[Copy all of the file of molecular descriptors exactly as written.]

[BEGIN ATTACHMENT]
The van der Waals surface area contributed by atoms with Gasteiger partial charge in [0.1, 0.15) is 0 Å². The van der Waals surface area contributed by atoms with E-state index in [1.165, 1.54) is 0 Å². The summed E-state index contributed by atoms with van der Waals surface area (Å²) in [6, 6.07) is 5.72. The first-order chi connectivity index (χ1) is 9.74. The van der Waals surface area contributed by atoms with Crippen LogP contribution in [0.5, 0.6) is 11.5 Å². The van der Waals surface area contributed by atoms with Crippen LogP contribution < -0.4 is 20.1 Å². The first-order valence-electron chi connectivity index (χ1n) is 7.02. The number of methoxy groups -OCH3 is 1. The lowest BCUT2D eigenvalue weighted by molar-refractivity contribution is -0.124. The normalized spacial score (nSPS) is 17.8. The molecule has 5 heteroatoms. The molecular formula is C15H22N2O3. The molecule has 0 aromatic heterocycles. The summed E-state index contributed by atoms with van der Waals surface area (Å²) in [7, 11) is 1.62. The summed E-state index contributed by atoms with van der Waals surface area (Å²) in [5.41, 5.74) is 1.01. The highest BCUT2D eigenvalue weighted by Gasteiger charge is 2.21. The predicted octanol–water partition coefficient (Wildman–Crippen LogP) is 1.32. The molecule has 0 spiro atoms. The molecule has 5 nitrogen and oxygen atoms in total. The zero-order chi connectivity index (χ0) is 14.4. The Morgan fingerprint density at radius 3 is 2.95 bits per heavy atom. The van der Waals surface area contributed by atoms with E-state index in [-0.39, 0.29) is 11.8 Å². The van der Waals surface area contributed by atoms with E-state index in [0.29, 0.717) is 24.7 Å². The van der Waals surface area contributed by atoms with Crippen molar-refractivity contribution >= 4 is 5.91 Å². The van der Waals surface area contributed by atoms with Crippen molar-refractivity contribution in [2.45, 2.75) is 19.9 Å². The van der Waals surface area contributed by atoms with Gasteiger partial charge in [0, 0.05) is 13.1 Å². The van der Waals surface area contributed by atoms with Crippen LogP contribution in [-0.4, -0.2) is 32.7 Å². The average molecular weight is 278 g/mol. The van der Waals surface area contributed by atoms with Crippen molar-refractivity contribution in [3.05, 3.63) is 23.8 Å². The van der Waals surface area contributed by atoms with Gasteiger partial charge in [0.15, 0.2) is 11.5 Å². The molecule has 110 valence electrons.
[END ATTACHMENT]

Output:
The van der Waals surface area contributed by atoms with Gasteiger partial charge in [0.1, 0.15) is 0 Å². The van der Waals surface area contributed by atoms with E-state index in [1.165, 1.54) is 0 Å². The summed E-state index contributed by atoms with van der Waals surface area (Å²) in [6, 6.07) is 5.72. The first-order chi connectivity index (χ1) is 9.74. The van der Waals surface area contributed by atoms with Crippen LogP contribution in [0.5, 0.6) is 11.5 Å². The van der Waals surface area contributed by atoms with Crippen LogP contribution < -0.4 is 20.1 Å². The first-order valence-electron chi connectivity index (χ1n) is 7.02. The number of methoxy groups -OCH3 is 1. The lowest BCUT2D eigenvalue weighted by molar-refractivity contribution is -0.124. The normalized spacial score (nSPS) is 17.8. The molecule has 5 heteroatoms. The molecular formula is C15H22N2O3. The molecule has 0 aromatic heterocycles. The summed E-state index contributed by atoms with van der Waals surface area (Å²) in [7, 11) is 1.62. The summed E-state index contributed by atoms with van der Waals surface area (Å²) in [5.41, 5.74) is 1.01. The highest BCUT2D eigenvalue weighted by Gasteiger charge is 2.21. The predicted octanol–water partition coefficient (Wildman–Crippen LogP) is 1.32. The molecule has 0 spiro atoms. The molecule has 5 nitrogen and oxygen atoms in total. The zero-order chi connectivity index (χ0) is 14.4. The Morgan fingerprint density at radius 3 is 2.95 bits per heavy atom. The van der Waals surface area contributed by atoms with E-state index in [-0.39, 0.29) is 11.8 Å². The van der Waals surface area contributed by atoms with E-state index in [0.29, 0.717) is 24.7 Å². The van der Waals surface area contributed by atoms with Crippen molar-refractivity contribution >= 4 is 5.91 Å². The van der Waals surface area contributed by atoms with Crippen molar-refractivity contribution in [2.45, 2.75) is 19.9 Å². The van der Waals surface area contributed by atoms with Gasteiger partial charge in [0, 0.05) is 13.1 Å². The van der Waals surface area contributed by atoms with Crippen LogP contribution in [-0.4, -0.2) is 32.7 Å². The average molecular weight is 278 g/mol. The van der Waals surface area contributed by atoms with Crippen molar-refractivity contribution in [3.05, 3.63) is 23.8 Å². The van der Waals surface area contributed by atoms with Gasteiger partial charge in [0.15, 0.2) is 11.5 Å². The molecule has 110 valence electrons.